The life-long benefits of teaching children good money habits make it well worth the effort. Children who are not taught these lessons pay the consequences for a life-time. Some parents don’t teach children about money because they think they shouldn’t talk about money with children, don’t have the time, or think they don’t have enough money. Parents should take the time to teach children about money regardless of their income and should start when children are young.
Most people have strong feelings and opinions about money, based on childhood experiences and the values and beliefs of their families. Most often, these experiences, values, and beliefs are different for each parent. It is vital for the healthy development of children that parents talk about these feelings and opinions and establish a consistent approach to teaching children about money.
Here are some guidelines parents can keep in mind as they begin the financial socialization of their children:
Guide and advise rather than direct and dictate how the child’s money should be used.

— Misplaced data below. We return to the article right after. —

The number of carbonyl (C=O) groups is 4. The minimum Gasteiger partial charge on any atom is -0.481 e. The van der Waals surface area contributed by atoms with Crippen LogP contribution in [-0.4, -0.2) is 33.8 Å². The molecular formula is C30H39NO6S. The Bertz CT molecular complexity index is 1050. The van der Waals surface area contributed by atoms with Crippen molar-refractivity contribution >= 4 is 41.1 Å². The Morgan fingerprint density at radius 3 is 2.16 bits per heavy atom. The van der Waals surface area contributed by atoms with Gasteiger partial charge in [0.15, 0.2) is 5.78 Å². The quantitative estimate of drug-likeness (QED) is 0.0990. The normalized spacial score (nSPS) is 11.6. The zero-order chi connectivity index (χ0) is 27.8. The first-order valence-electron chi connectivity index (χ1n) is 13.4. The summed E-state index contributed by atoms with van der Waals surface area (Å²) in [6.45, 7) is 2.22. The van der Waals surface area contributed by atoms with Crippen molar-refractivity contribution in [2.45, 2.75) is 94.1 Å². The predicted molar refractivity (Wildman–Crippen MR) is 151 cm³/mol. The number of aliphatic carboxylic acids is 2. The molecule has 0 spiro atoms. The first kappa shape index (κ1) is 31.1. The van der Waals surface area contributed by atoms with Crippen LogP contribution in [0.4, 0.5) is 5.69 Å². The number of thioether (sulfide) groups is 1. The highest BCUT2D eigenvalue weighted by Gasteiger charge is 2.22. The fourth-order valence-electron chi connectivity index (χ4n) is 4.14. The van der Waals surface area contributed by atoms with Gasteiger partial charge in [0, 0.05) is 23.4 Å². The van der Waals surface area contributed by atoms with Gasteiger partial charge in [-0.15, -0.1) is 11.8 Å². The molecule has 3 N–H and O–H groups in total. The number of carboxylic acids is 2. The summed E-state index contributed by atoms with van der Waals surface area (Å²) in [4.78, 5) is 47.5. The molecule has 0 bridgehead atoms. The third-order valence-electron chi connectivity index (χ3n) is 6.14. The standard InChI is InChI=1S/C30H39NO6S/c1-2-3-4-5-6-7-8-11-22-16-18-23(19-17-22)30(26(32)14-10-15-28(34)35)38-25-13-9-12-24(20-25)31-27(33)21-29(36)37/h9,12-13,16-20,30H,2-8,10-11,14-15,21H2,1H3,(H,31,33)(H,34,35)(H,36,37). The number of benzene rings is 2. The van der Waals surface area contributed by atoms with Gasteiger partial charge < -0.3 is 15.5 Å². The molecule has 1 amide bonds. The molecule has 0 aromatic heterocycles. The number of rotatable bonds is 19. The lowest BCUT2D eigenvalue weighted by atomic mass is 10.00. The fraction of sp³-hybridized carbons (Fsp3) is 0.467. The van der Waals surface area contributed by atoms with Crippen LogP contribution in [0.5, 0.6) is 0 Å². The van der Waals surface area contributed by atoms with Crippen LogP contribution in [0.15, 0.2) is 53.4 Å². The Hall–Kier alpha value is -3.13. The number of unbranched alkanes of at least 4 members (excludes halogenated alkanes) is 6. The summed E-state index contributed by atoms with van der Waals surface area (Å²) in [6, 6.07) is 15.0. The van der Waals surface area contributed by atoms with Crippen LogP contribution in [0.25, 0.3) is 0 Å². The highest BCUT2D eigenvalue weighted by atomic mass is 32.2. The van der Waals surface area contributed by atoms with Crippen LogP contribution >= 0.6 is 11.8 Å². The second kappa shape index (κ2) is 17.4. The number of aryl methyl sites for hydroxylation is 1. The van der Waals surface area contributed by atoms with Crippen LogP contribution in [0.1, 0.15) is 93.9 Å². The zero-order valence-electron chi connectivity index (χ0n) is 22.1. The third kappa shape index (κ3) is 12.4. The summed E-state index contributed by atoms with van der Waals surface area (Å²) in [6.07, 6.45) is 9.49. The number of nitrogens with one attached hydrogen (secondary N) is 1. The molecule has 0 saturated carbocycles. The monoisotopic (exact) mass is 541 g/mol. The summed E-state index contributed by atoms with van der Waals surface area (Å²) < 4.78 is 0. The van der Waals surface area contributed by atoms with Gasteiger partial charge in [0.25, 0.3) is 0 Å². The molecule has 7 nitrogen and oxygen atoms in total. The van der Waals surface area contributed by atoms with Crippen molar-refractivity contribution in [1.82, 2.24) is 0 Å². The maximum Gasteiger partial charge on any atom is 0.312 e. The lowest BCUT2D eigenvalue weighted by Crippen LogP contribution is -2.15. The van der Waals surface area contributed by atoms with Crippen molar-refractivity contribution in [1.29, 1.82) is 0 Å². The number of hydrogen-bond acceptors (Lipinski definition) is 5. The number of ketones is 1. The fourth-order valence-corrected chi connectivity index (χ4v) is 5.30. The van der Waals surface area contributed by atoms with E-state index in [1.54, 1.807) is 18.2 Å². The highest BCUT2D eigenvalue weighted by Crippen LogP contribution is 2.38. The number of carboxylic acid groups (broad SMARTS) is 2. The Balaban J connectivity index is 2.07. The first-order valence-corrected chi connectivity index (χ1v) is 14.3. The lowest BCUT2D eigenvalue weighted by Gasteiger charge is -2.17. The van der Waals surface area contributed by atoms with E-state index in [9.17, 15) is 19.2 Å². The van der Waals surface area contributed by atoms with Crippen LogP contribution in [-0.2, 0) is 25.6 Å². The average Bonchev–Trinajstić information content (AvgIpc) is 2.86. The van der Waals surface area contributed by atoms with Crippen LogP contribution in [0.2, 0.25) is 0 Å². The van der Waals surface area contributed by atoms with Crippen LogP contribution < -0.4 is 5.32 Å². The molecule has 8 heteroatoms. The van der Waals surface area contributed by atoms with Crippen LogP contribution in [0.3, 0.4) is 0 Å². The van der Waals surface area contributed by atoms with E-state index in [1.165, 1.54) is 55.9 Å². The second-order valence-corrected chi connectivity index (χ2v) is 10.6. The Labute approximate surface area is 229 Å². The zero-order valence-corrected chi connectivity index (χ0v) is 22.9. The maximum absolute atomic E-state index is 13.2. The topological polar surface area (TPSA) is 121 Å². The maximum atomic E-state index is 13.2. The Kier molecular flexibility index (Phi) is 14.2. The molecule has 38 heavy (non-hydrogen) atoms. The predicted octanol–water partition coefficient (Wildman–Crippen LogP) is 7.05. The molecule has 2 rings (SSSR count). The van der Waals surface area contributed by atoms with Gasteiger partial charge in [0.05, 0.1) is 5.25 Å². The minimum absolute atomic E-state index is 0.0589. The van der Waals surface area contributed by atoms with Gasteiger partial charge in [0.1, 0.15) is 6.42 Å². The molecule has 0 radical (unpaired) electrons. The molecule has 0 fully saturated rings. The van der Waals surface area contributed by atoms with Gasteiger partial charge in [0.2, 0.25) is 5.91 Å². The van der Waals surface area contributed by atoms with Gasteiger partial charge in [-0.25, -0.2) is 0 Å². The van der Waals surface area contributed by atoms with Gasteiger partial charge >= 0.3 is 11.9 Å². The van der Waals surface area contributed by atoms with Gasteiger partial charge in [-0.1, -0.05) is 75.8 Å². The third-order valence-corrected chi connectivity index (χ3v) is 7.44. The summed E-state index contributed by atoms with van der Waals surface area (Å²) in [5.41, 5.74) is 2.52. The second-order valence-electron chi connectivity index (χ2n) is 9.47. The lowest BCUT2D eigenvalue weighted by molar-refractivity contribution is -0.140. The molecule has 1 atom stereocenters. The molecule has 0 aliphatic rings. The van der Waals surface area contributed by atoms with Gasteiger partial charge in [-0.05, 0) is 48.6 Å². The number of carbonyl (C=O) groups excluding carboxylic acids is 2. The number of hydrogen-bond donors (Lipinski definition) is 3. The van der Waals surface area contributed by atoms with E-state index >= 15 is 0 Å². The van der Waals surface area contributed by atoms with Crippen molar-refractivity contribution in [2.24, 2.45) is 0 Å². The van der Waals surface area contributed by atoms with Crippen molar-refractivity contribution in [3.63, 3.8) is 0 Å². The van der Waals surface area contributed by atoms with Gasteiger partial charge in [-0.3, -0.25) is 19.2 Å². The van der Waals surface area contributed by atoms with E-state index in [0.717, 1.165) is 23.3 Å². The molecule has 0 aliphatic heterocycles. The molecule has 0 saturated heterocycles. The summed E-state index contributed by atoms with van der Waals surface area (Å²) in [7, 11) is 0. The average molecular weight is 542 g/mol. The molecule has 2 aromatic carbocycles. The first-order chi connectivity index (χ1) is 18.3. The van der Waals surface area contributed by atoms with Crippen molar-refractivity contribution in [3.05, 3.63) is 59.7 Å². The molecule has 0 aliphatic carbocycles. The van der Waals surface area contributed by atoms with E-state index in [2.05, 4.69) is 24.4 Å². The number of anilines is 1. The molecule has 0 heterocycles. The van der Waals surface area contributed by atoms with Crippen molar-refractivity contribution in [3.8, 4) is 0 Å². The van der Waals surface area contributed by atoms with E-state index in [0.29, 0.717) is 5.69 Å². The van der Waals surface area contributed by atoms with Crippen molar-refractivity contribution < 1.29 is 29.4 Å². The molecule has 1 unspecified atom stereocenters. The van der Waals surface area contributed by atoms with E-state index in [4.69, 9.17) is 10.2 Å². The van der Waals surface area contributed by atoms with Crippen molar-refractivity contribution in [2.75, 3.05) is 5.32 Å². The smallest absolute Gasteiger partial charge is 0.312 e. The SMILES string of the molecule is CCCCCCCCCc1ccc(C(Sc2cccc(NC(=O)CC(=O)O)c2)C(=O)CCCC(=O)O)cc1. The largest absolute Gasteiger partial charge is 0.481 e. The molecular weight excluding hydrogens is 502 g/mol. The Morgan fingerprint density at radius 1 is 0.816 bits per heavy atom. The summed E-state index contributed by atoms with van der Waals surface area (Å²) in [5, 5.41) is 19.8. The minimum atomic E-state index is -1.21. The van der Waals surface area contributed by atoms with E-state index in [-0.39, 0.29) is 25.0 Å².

Encourage and praise the child rather than criticize and rebuke actions taken.
Allow children to learn by mistakes and by successes.
Be consistent while taking children’s differences into account.
Include all family members in money management discussions, decision making, and activities as appropriate for their age.
Explain to children what they can and cannot do and the consequences of violating the limits.
As children get older increasingly include them in discussions of limits and consequences.
Expect all family members to perform unpaid, routine household chores based on their abilities.
Express your desire to have things you can’t afford. Children need to know that parents say “no” to themselves, too.